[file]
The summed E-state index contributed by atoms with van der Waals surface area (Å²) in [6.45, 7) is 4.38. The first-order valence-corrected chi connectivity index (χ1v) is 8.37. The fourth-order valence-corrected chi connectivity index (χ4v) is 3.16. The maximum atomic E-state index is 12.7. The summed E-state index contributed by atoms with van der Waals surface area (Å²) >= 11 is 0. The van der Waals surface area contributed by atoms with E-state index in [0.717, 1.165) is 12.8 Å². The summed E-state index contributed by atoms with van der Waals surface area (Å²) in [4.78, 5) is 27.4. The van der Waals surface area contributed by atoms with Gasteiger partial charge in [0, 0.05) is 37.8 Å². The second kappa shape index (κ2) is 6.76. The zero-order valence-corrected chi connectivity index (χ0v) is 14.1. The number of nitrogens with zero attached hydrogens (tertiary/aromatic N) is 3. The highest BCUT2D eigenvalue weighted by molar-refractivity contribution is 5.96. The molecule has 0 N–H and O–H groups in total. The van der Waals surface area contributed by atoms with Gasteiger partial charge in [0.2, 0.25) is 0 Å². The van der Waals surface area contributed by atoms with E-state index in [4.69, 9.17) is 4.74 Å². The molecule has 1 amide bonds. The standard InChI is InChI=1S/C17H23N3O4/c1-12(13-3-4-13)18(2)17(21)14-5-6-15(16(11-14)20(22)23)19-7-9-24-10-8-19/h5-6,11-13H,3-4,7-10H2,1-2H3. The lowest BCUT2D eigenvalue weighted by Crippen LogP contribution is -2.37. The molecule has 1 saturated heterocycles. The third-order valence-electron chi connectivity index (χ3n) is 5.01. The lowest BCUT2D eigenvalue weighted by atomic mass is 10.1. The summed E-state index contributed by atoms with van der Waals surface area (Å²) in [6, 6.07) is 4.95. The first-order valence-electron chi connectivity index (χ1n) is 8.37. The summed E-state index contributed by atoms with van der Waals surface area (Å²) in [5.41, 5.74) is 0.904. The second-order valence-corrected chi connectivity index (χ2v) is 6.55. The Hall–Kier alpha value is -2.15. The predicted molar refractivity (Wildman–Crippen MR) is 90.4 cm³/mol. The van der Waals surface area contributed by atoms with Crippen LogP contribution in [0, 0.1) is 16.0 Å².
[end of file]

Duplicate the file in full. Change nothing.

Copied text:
The summed E-state index contributed by atoms with van der Waals surface area (Å²) in [6.45, 7) is 4.38. The first-order valence-corrected chi connectivity index (χ1v) is 8.37. The fourth-order valence-corrected chi connectivity index (χ4v) is 3.16. The maximum atomic E-state index is 12.7. The summed E-state index contributed by atoms with van der Waals surface area (Å²) >= 11 is 0. The van der Waals surface area contributed by atoms with E-state index in [0.717, 1.165) is 12.8 Å². The summed E-state index contributed by atoms with van der Waals surface area (Å²) in [4.78, 5) is 27.4. The van der Waals surface area contributed by atoms with Gasteiger partial charge in [0, 0.05) is 37.8 Å². The second kappa shape index (κ2) is 6.76. The zero-order valence-corrected chi connectivity index (χ0v) is 14.1. The number of nitrogens with zero attached hydrogens (tertiary/aromatic N) is 3. The highest BCUT2D eigenvalue weighted by molar-refractivity contribution is 5.96. The molecule has 0 N–H and O–H groups in total. The van der Waals surface area contributed by atoms with Gasteiger partial charge in [0.2, 0.25) is 0 Å². The van der Waals surface area contributed by atoms with E-state index in [4.69, 9.17) is 4.74 Å². The molecule has 1 amide bonds. The standard InChI is InChI=1S/C17H23N3O4/c1-12(13-3-4-13)18(2)17(21)14-5-6-15(16(11-14)20(22)23)19-7-9-24-10-8-19/h5-6,11-13H,3-4,7-10H2,1-2H3. The lowest BCUT2D eigenvalue weighted by Crippen LogP contribution is -2.37. The molecule has 1 saturated heterocycles. The third-order valence-electron chi connectivity index (χ3n) is 5.01. The lowest BCUT2D eigenvalue weighted by atomic mass is 10.1. The summed E-state index contributed by atoms with van der Waals surface area (Å²) in [6, 6.07) is 4.95. The first-order valence-electron chi connectivity index (χ1n) is 8.37. The summed E-state index contributed by atoms with van der Waals surface area (Å²) in [5.41, 5.74) is 0.904. The second-order valence-corrected chi connectivity index (χ2v) is 6.55. The Hall–Kier alpha value is -2.15. The predicted molar refractivity (Wildman–Crippen MR) is 90.4 cm³/mol. The van der Waals surface area contributed by atoms with Crippen LogP contribution in [0, 0.1) is 16.0 Å².